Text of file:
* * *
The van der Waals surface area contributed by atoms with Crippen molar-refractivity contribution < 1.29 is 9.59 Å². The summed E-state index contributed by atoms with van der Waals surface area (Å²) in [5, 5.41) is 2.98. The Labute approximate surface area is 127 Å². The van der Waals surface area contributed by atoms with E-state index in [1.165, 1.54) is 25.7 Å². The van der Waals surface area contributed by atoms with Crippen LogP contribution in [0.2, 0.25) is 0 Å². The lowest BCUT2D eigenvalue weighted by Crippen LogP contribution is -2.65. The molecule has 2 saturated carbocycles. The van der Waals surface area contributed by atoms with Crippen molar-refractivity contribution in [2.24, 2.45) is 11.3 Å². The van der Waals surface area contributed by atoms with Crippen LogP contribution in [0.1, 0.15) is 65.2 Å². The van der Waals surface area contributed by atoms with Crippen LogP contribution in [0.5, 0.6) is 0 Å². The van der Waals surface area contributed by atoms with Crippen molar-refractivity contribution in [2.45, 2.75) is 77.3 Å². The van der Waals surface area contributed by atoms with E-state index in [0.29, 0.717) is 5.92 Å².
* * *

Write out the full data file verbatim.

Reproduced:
The van der Waals surface area contributed by atoms with Crippen molar-refractivity contribution < 1.29 is 9.59 Å². The summed E-state index contributed by atoms with van der Waals surface area (Å²) in [5, 5.41) is 2.98. The Labute approximate surface area is 127 Å². The van der Waals surface area contributed by atoms with E-state index in [1.165, 1.54) is 25.7 Å². The van der Waals surface area contributed by atoms with Crippen LogP contribution in [0.2, 0.25) is 0 Å². The lowest BCUT2D eigenvalue weighted by Crippen LogP contribution is -2.65. The molecule has 2 saturated carbocycles. The van der Waals surface area contributed by atoms with Crippen molar-refractivity contribution in [2.24, 2.45) is 11.3 Å². The van der Waals surface area contributed by atoms with Crippen LogP contribution in [0.1, 0.15) is 65.2 Å². The van der Waals surface area contributed by atoms with Crippen LogP contribution in [0.5, 0.6) is 0 Å². The van der Waals surface area contributed by atoms with Crippen molar-refractivity contribution in [2.45, 2.75) is 77.3 Å². The van der Waals surface area contributed by atoms with E-state index in [0.29, 0.717) is 5.92 Å².